Did Woolly Mammoths make Good Mothers?

With the many fossils of Woolly Mammoths (Mammuthus primigenius) and the ancestral type Mammuthus meridionalis, plus the opportunity to observe modern elephant species, scientists have built up a detailed picture of the lives of Woolly Mammoths.  Well preserved frozen carcases from Siberia and other remarkable finds have enabled researchers to piece together a picture of what it must have been like to be a Mammoth in the Pleistocene, wandering the extensive, grassy plains of northern Europe.

Daniel Fisher of the Michigan University has pioneered a method of determining the age of Mammoths at death by analysing cross sections of the tusk.  It seems that Mammoths could live to about the age of sixty, a lifespan slightly shorter than the African and Asian elephants.  Like modern elephant species they lived in a sophisticated, highly structured social hierarchy.  The females and young animals lived in herds together, with perhaps a matriarch figure, the oldest female in the group acting as leader.  Mature bulls lived a solitary existence, coming into contact with females only to mate.  Younger males may have formed small herds, gathering together for protection from predators such as Dire wolves and Sabre-tooth cats.

Competition for mates was probably a common site when the females came into season.  One Mammoth fossil found in Nebraska comprises two skulls locked together by their curling tusks, the combatants, probably males must have become entangled during a fight and then unable to separate themselves.  They must have died a slow and lingering death from starvation.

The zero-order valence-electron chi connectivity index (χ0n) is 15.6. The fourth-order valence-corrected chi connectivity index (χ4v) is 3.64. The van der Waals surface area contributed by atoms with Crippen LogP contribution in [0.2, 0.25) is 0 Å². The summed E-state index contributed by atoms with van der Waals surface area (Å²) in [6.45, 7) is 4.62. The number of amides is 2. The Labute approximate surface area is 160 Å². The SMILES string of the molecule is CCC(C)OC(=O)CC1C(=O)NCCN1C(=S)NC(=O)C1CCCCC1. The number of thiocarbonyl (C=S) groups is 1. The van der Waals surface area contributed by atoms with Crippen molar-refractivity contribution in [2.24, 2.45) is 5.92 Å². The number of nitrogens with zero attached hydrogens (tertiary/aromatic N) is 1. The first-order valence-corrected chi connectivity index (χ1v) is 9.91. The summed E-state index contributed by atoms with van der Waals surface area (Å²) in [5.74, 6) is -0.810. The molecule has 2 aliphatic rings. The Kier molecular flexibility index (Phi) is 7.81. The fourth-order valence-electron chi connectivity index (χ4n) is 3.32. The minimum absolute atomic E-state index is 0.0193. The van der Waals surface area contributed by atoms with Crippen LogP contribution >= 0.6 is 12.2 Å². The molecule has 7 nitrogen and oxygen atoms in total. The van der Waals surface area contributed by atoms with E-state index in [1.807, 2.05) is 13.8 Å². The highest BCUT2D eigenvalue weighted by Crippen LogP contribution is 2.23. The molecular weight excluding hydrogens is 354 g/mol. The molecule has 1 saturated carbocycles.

As with most mammal species adapted to northern climates, mating probably occurred in the Summer months.  With a twenty-two month gestation period, a female Mammoth that conceived in July would give birth in the next May but one, allowing the calves to have a few months of warm, mild weather before the winter and any migration that was undertaken.  Having a calf in the Spring would also benefit the Mammoth mothers as they would have plenty of new grazing to help them produce the milk required for their offspring.  A single calf would be born, and this calf would probably depend on it’s mother’s milk for at least two years.  The calf being dependent on the mother coupled with the long gestation period would have meant that mature females would only have been able to breed once every four years.

A Mother and Calf Woolly Mammoth

Picture Credit: Everything Dinosaur

The Mammoths in the picture are models from the Schleich Prehistoric Mammals series.  These are 1:20 scale models of Pleistocene age mammals which are now extinct.  In recognition of the maternal instincts of Mammoths, the Everything Dinosaur team supply the adult Mammoth model and the baby as a set.

To view the Mammoth and baby model set: Dinosaur Toys for Boys and Girls – Dinosaur Models

Many large mammals produce just a single calf and dedicate a lot of resources into nurturing their offspring.  This strategy is effective so long as the adult population does not decline.  As has been seen with African elephants, if there is much predation of adult animals, as with poaching for example, then the population can crash dramatically.

Some researchers have claimed that Mammoths would look after each other and orphaned calves would be fostered.  There is also some fossil evidence to suggest that Mammoths like modern elephants were reluctant to abandon a dead or dying member of their group.  Offspring off both sexes probably stayed in the female herd until about 10-12 years of age, before the males moved on to form bachelor groups.

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